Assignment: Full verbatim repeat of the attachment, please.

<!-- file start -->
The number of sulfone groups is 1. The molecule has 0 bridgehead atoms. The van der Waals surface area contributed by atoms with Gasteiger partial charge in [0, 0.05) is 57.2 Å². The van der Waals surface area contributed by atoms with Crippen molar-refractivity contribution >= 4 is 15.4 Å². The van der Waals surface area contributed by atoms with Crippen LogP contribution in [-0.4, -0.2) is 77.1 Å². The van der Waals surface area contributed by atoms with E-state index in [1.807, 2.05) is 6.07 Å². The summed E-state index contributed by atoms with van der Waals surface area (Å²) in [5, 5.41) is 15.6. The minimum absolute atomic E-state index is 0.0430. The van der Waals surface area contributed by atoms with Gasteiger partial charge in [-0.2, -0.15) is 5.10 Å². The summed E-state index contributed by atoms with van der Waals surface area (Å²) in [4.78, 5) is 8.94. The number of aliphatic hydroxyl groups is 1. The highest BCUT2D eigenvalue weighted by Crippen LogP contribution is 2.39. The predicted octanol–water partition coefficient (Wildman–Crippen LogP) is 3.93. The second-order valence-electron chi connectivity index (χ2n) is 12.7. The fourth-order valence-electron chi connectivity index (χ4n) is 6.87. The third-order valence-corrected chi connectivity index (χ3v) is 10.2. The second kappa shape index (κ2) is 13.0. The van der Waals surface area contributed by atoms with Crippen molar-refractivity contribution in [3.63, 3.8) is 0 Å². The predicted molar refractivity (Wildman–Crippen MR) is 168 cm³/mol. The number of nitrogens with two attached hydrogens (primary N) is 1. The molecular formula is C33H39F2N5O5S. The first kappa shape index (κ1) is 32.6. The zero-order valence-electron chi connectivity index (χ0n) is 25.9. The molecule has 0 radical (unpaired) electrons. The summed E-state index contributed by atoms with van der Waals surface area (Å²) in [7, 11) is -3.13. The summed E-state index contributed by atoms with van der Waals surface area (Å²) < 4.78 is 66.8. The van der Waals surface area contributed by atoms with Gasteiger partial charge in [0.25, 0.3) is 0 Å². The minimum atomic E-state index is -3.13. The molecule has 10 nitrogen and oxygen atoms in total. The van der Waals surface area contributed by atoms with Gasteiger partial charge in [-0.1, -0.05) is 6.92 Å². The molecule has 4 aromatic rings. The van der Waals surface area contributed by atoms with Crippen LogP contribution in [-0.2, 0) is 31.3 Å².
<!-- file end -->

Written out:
The number of sulfone groups is 1. The molecule has 0 bridgehead atoms. The van der Waals surface area contributed by atoms with Gasteiger partial charge in [0, 0.05) is 57.2 Å². The van der Waals surface area contributed by atoms with Crippen molar-refractivity contribution >= 4 is 15.4 Å². The van der Waals surface area contributed by atoms with Crippen LogP contribution in [-0.4, -0.2) is 77.1 Å². The van der Waals surface area contributed by atoms with E-state index in [1.807, 2.05) is 6.07 Å². The summed E-state index contributed by atoms with van der Waals surface area (Å²) in [5, 5.41) is 15.6. The minimum absolute atomic E-state index is 0.0430. The van der Waals surface area contributed by atoms with Gasteiger partial charge in [-0.2, -0.15) is 5.10 Å². The summed E-state index contributed by atoms with van der Waals surface area (Å²) in [4.78, 5) is 8.94. The number of aliphatic hydroxyl groups is 1. The highest BCUT2D eigenvalue weighted by Crippen LogP contribution is 2.39. The predicted octanol–water partition coefficient (Wildman–Crippen LogP) is 3.93. The second-order valence-electron chi connectivity index (χ2n) is 12.7. The fourth-order valence-electron chi connectivity index (χ4n) is 6.87. The third-order valence-corrected chi connectivity index (χ3v) is 10.2. The second kappa shape index (κ2) is 13.0. The van der Waals surface area contributed by atoms with Crippen molar-refractivity contribution in [3.63, 3.8) is 0 Å². The predicted molar refractivity (Wildman–Crippen MR) is 168 cm³/mol. The number of nitrogens with two attached hydrogens (primary N) is 1. The molecular formula is C33H39F2N5O5S. The first kappa shape index (κ1) is 32.6. The zero-order valence-electron chi connectivity index (χ0n) is 25.9. The molecule has 0 radical (unpaired) electrons. The summed E-state index contributed by atoms with van der Waals surface area (Å²) in [7, 11) is -3.13. The summed E-state index contributed by atoms with van der Waals surface area (Å²) < 4.78 is 66.8. The van der Waals surface area contributed by atoms with Gasteiger partial charge in [0.25, 0.3) is 0 Å². The minimum atomic E-state index is -3.13. The molecule has 10 nitrogen and oxygen atoms in total. The van der Waals surface area contributed by atoms with Gasteiger partial charge in [-0.1, -0.05) is 6.92 Å². The molecule has 4 aromatic rings. The van der Waals surface area contributed by atoms with Crippen LogP contribution in [-0.2, 0) is 31.3 Å².